A tribe nestled in the hills of Kodagu

A tribe nestled in the hills of Kodagu

A Kapala place of worship, Kodagu

Yavakapadi, a village in Kodagu houses the second palace of the Rajas who ruled the region between 1633 to 1834. It is called Naalnaad Aramane and is located among the hills in the forest. It is a two-storey structure built in the style of the traditional houses of Karnataka and Kerala. Beside this is the Aramane Government school, where the students seem to be distracted by tourists who come to the palace regularly .

Altogether, 13 students from the neighbouring tribal settlements study in the primary grades. And, nearby is a settlement called the Kaplakeri, the only one with members of the Kapala tribe.

Scholars claim that the tribe is a mixed race, the members are descendants of the Siddis.  It is said that when the Arab and Portuguese sailors brought Bantu speaking Africans from Ethiopia to India, they were employed in the courts of Indian kings. Some of them resided in Uttara Kannada, Belagavi and Dharwad districts. The Rajas of Kodagu had relatives ruling kingdoms such as Nagara, Sode, and Kittur in parts of these regions. If the Kapala really has Siddi ancestors, then the Rajas must have brought their ancestors to the palace.

There are many theories about the origin of the word Kapala. According to the researchers, the word meant a protector, as they guarded the king in former times. Yet, another theory says that the word Kapala comes from the word kafir used by the Arabs for non-Muslim African natives at one time.  

The Kapala community speaks the Kodava language, dresses like Kodavas and believes in the same religious practices. Every April they propitiate their gods in the theray ceremonies, the spirit worship of Kodagu. 

 According to researchers, Ashok Patel and Sumitra, the tribe has 159 members and 33 families. The Raja had settled them behind the palace and gave them a piece of land. But now the land is not enough for them to make a living. Hence, the Kapalas earn by working in the neighbouring farmlands. They belong to three different kudi (clans): Aranat Kapala, Bollaat Kapala, and the Paalekat  Kapala. The different clans differ in the religious activities they take part in. They form blocks, or administrative divisions, along with the Adia, the Paale and the Kudiya tribes of the village.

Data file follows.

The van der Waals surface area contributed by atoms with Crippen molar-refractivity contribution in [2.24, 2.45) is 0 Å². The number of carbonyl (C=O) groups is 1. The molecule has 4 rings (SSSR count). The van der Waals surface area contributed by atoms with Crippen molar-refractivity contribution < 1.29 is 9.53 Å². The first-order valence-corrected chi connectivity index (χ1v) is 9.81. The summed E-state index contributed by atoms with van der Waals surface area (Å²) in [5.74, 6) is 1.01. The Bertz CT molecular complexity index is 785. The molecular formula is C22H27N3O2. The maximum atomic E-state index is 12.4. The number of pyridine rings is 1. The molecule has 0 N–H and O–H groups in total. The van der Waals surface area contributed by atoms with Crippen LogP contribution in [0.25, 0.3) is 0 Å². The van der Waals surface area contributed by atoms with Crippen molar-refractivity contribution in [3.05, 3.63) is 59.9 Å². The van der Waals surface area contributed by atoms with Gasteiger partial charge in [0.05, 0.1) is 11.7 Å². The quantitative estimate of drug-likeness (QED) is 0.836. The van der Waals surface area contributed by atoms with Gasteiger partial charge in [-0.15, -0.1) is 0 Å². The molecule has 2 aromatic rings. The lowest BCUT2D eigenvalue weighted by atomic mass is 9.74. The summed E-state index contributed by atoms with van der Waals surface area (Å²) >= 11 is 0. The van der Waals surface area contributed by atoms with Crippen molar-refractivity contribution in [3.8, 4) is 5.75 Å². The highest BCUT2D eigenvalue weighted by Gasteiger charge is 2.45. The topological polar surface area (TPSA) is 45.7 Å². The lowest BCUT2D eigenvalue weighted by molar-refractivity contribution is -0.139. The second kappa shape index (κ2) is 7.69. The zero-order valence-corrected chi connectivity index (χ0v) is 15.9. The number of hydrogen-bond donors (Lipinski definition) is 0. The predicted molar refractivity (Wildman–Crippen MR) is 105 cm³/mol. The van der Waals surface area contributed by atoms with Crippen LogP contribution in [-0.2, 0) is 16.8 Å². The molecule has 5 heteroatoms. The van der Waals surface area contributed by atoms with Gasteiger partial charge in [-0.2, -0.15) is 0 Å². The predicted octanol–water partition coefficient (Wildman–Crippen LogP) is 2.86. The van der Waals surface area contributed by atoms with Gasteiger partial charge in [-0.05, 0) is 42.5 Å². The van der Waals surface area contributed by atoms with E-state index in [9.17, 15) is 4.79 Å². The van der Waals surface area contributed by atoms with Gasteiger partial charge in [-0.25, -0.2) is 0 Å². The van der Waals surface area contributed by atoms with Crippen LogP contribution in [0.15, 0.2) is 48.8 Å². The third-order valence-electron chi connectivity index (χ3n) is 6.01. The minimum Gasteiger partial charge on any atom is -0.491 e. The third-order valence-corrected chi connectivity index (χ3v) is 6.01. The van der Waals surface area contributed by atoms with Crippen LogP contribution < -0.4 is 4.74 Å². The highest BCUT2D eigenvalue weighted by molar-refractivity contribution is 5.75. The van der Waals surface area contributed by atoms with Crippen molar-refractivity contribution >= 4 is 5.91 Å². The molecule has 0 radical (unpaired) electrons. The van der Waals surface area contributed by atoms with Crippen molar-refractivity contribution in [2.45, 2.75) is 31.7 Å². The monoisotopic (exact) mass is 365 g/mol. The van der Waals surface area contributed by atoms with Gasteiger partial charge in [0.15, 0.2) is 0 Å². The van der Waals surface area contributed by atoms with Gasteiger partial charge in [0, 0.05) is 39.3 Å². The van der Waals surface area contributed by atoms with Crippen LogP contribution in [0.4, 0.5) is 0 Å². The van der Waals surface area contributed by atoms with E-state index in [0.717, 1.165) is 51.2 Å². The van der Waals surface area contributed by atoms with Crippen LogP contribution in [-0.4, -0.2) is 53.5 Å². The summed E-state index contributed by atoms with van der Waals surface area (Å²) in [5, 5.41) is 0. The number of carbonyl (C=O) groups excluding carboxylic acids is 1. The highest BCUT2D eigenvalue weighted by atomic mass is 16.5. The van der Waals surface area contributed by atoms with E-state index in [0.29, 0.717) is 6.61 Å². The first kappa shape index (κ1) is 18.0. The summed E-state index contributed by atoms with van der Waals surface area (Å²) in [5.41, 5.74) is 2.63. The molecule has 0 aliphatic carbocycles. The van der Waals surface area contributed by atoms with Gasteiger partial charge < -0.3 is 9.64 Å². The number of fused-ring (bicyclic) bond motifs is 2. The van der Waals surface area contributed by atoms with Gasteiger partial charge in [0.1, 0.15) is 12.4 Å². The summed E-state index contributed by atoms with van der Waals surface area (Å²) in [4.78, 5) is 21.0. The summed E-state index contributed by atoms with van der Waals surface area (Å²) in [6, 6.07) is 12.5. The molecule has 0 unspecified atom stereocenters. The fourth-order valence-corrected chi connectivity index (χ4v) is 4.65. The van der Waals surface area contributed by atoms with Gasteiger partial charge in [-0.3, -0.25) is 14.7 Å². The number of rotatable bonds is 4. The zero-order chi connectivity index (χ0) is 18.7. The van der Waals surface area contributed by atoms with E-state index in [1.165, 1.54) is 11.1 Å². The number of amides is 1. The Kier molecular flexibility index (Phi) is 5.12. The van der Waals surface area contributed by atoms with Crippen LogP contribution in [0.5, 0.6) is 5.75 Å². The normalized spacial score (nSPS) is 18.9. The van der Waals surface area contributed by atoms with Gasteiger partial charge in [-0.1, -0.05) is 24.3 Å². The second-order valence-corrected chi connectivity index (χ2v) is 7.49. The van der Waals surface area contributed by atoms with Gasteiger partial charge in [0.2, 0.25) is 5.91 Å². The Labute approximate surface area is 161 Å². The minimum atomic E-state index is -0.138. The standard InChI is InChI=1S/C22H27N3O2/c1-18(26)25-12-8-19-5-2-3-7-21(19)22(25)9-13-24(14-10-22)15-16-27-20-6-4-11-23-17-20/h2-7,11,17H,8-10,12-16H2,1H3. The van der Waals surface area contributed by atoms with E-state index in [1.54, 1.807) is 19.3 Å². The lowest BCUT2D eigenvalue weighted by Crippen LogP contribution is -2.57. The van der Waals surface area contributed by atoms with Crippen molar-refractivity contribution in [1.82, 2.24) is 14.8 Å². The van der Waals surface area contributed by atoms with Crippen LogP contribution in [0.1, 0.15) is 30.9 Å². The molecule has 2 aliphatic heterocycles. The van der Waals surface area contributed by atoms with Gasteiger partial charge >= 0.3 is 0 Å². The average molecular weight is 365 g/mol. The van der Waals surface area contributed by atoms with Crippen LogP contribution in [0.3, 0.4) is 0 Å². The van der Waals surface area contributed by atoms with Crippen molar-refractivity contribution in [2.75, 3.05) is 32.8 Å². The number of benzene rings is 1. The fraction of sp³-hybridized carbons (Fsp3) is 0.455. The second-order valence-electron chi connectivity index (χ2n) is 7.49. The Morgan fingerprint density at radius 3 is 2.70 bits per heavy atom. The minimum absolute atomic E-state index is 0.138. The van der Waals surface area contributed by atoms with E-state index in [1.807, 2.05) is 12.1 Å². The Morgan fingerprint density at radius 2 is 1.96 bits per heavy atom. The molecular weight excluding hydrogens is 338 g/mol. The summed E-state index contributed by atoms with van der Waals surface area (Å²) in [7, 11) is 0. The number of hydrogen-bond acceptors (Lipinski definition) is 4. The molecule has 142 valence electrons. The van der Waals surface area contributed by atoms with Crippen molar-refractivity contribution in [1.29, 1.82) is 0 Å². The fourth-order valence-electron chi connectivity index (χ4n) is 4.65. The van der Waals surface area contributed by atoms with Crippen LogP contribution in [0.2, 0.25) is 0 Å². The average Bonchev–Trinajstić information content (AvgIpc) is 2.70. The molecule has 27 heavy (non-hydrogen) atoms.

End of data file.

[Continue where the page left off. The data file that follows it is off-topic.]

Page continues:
Aranat Kapala is one among the different families remembered during festivities at the Padi Igguthappa Temple of Kakkabe. They claim to be from Arangutur village in North Malabar. Members of this family are ‘ceremonially possessed’ by the spirit of Kunhi Boltu.

During Shivaratri and other festivals the children of the Aranat Kapala dress up in disguises as part of the festivities. Thammi, a Paalekoot Kapala, and a member of the local gram panchayat, says, ‘‘the Kapalas are politically significant at the village level but insignificant at higher levels because of their small number.’’ 

The children study until the fifth standard at the Aramane School, where they are taught Kannada and English. Then they go to Kakkabe Government school which is three kilometres away. 


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